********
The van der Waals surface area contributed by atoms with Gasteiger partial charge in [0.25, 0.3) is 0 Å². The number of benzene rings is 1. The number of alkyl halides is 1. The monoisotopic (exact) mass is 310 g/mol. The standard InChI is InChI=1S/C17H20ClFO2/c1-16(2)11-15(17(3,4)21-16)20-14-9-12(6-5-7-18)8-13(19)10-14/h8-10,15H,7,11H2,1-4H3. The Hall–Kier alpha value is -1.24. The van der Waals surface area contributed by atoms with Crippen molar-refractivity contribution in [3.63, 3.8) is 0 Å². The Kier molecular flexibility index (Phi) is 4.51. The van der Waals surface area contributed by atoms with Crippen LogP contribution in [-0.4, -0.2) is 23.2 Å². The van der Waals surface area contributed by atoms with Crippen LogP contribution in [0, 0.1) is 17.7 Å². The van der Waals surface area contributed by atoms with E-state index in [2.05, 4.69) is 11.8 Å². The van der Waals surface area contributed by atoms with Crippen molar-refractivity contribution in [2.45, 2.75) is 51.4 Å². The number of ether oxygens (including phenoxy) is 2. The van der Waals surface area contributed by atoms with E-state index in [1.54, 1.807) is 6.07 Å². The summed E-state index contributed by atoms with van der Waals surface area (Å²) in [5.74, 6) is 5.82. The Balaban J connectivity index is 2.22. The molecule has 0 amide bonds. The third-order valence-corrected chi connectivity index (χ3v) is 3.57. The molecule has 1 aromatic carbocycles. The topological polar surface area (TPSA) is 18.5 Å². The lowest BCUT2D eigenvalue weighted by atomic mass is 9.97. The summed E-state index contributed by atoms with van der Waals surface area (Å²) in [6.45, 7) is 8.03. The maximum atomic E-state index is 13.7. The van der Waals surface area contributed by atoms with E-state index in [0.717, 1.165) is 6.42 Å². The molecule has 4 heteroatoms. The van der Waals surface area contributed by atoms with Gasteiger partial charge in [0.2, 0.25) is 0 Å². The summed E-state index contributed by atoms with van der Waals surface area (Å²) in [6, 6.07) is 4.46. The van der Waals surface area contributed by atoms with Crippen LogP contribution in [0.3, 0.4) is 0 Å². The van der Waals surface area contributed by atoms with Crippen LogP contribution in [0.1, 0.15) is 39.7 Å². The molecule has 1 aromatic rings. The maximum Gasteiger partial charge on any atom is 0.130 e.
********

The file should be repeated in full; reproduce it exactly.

The van der Waals surface area contributed by atoms with Gasteiger partial charge in [0.25, 0.3) is 0 Å². The number of benzene rings is 1. The number of alkyl halides is 1. The monoisotopic (exact) mass is 310 g/mol. The standard InChI is InChI=1S/C17H20ClFO2/c1-16(2)11-15(17(3,4)21-16)20-14-9-12(6-5-7-18)8-13(19)10-14/h8-10,15H,7,11H2,1-4H3. The Hall–Kier alpha value is -1.24. The van der Waals surface area contributed by atoms with Crippen molar-refractivity contribution in [3.63, 3.8) is 0 Å². The Kier molecular flexibility index (Phi) is 4.51. The van der Waals surface area contributed by atoms with Crippen LogP contribution in [-0.4, -0.2) is 23.2 Å². The van der Waals surface area contributed by atoms with Crippen LogP contribution in [0, 0.1) is 17.7 Å². The van der Waals surface area contributed by atoms with E-state index in [2.05, 4.69) is 11.8 Å². The van der Waals surface area contributed by atoms with Crippen molar-refractivity contribution in [2.45, 2.75) is 51.4 Å². The number of ether oxygens (including phenoxy) is 2. The van der Waals surface area contributed by atoms with E-state index in [1.54, 1.807) is 6.07 Å². The summed E-state index contributed by atoms with van der Waals surface area (Å²) in [5.74, 6) is 5.82. The Balaban J connectivity index is 2.22. The molecule has 0 amide bonds. The third-order valence-corrected chi connectivity index (χ3v) is 3.57. The molecule has 1 aromatic carbocycles. The topological polar surface area (TPSA) is 18.5 Å². The lowest BCUT2D eigenvalue weighted by atomic mass is 9.97. The summed E-state index contributed by atoms with van der Waals surface area (Å²) in [6.45, 7) is 8.03. The maximum atomic E-state index is 13.7. The van der Waals surface area contributed by atoms with E-state index in [0.717, 1.165) is 6.42 Å². The molecule has 4 heteroatoms. The van der Waals surface area contributed by atoms with Gasteiger partial charge in [0.2, 0.25) is 0 Å². The summed E-state index contributed by atoms with van der Waals surface area (Å²) in [6, 6.07) is 4.46. The van der Waals surface area contributed by atoms with Crippen LogP contribution in [0.3, 0.4) is 0 Å². The van der Waals surface area contributed by atoms with Crippen LogP contribution in [0.1, 0.15) is 39.7 Å². The molecule has 1 aromatic rings. The maximum Gasteiger partial charge on any atom is 0.130 e.